Wednesday, September 24, 2014

Information Theory: Chance and natural law cannot explain the origin of life.

Information theory indicates that chance (random noise) and or natural law (crystal-like order) cannot produce information, codes, or cybernetic systems (systems with feedback controls). Evolution of the first cell from a simple self-replicating system and chance variation is implausible. Therefore, for life to exist, somehow genetic information had to be created, the genetic code designed, and metabolic systems designed before natural selection could ever operate on them. Intelligence is the only phenomenon proven to produce information, design codes, and design cybernetic systems and do it with intent and purpose. Therefore intelligent design is the best explanation for the origin of life.

Consider the problems you would face and choices you would have to make if you were going to create life from simpler molecules.

First you identify all the structures and processes a cell would need to grow and divide: metabolism, a cytoskeleton, a cell membrane that regulates what goes in and out of the cell, how the cell uses chemical energy, feedback control mechanisms etc.

Then you decide how to implement all that. You decide you will use amino acids to create proteins. Some proteins will work as enzymes to carry out metabolism and other proteins will be used to build cellular structures. This adds many new processes the cell must be capable of including the metabolic pathways needed to produce the amino acids. Then you have to figure out the amino acid sequences of all the proteins the cell will build.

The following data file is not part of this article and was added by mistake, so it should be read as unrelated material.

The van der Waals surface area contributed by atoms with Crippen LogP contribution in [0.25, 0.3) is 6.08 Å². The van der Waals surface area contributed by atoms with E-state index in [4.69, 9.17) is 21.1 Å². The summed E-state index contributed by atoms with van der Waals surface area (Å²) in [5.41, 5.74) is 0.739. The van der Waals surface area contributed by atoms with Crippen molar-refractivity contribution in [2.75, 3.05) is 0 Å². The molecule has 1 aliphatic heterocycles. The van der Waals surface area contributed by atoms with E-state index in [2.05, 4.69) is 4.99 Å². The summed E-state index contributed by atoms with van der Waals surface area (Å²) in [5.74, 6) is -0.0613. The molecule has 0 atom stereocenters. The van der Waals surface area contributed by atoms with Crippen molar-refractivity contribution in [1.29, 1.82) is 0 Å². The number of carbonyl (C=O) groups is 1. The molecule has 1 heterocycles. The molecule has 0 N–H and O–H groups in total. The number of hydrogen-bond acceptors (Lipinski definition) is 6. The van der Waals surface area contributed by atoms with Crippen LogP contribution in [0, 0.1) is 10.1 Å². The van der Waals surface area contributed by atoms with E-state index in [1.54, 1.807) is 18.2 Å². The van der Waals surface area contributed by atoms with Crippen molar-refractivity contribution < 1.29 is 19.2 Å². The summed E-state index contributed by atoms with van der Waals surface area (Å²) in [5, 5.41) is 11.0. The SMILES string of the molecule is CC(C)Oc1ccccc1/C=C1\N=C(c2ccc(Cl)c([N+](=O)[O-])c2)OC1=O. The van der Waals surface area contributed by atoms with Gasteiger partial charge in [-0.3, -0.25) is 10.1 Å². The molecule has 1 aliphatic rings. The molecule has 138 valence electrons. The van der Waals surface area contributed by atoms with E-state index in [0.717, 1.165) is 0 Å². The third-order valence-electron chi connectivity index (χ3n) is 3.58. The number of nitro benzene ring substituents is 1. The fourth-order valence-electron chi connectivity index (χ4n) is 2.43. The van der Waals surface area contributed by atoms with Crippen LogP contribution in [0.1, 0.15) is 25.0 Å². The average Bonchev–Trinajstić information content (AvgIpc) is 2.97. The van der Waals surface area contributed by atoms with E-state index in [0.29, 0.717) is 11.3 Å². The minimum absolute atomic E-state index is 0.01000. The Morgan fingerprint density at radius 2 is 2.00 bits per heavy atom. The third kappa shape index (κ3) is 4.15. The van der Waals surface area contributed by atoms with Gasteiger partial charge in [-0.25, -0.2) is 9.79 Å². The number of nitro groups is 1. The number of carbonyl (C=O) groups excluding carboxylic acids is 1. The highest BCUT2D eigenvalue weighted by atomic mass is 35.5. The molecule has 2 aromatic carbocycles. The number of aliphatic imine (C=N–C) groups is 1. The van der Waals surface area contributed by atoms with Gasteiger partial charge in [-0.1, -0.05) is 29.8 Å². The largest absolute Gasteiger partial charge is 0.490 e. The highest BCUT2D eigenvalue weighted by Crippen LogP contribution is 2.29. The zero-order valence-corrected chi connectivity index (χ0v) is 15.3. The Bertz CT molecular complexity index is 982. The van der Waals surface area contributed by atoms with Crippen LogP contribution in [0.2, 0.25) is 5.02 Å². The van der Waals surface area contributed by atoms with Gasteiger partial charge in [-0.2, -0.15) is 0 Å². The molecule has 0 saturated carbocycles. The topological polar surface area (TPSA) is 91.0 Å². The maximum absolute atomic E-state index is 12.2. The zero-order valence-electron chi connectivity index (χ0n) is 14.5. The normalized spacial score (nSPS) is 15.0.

Next you have to devise an information processing system to store and retrieve the sequences of amino acids. So you invent the genetic code to store the information about amino acid sequences in DNA, and you design the machinery to implement it: DNA replication, DNA transcription, DNA error correcting, RNA transcription, ribosomes, tRNA and the enzymes that produce them and all the proteins and enzymes needed to do these things. All of this needs to be regulated to operate efficiently. This adds many more new processes the cell must be capable of.

Then you have to construct the first cell. You have to encode the amino acid sequences into DNA, make lipids, membranes, and proteins and other molecules needed for the first cell. You have to put each component in the right place with respect to the other components.

Could an unguided natural process accomplish that?


  • A living system is unfavorable thermodynamically. Life has a very low state of entropy. The fact that the earth is an open system doesn't eliminate the necessity of a mechanism to overcome the improbability of forming a highly ordered system spontaneously. The fact that the earth is an open system doesn't allow tornadoes to turn rubble into buildings.2

  • Natural laws cannot produce functional information such as the amino acid sequence of an enzyme. Natural laws are compression algorithms. Functional information is not compressible because it is not highly ordered. Natural laws can produce highly ordered crystals, not computer programs.14

Could a cell be produced through natural selection and random variation from a much simpler self-replicating system?


  • There is no plausible hypothesis for a natural origin for life. There is no location where life could plausibly have originated naturally, not in deep sea thermal vents, tide pools, the ocean, volcanic ridges, clay surfaces or extraterrestrial locations. There is no good candidate for the first self-replicating molecule, not RNA, DNA, or protein. Hypotheses such as "RNA and protein", metabolism first, etc. do not work either.1,3,5,6,7,13